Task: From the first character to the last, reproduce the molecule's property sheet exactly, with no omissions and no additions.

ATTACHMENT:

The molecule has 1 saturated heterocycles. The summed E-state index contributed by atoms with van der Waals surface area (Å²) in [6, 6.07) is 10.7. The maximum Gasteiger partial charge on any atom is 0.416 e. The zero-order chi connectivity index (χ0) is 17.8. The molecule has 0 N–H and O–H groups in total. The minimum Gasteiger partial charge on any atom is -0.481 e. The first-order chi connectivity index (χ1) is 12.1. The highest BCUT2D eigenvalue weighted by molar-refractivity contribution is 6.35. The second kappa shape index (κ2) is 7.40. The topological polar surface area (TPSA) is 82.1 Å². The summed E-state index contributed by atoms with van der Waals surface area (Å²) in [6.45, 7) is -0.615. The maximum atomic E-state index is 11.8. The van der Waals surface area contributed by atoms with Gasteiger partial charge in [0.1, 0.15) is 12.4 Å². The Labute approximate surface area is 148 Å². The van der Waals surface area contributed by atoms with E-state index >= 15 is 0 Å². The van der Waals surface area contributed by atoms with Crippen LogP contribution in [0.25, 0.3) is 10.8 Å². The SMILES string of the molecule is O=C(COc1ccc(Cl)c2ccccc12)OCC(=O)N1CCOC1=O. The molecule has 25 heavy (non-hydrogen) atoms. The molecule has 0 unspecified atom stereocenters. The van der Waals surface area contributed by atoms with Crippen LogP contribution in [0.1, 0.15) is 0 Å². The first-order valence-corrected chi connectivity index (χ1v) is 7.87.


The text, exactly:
The molecule has 1 saturated heterocycles. The summed E-state index contributed by atoms with van der Waals surface area (Å²) in [6, 6.07) is 10.7. The maximum Gasteiger partial charge on any atom is 0.416 e. The zero-order chi connectivity index (χ0) is 17.8. The molecule has 0 N–H and O–H groups in total. The minimum Gasteiger partial charge on any atom is -0.481 e. The first-order chi connectivity index (χ1) is 12.1. The highest BCUT2D eigenvalue weighted by molar-refractivity contribution is 6.35. The second kappa shape index (κ2) is 7.40. The topological polar surface area (TPSA) is 82.1 Å². The summed E-state index contributed by atoms with van der Waals surface area (Å²) in [6.45, 7) is -0.615. The maximum atomic E-state index is 11.8. The van der Waals surface area contributed by atoms with Gasteiger partial charge in [0.1, 0.15) is 12.4 Å². The Labute approximate surface area is 148 Å². The van der Waals surface area contributed by atoms with E-state index >= 15 is 0 Å². The van der Waals surface area contributed by atoms with Crippen LogP contribution in [0.25, 0.3) is 10.8 Å². The SMILES string of the molecule is O=C(COc1ccc(Cl)c2ccccc12)OCC(=O)N1CCOC1=O. The molecule has 25 heavy (non-hydrogen) atoms. The molecule has 0 unspecified atom stereocenters. The van der Waals surface area contributed by atoms with Crippen LogP contribution in [0.1, 0.15) is 0 Å². The first-order valence-corrected chi connectivity index (χ1v) is 7.87.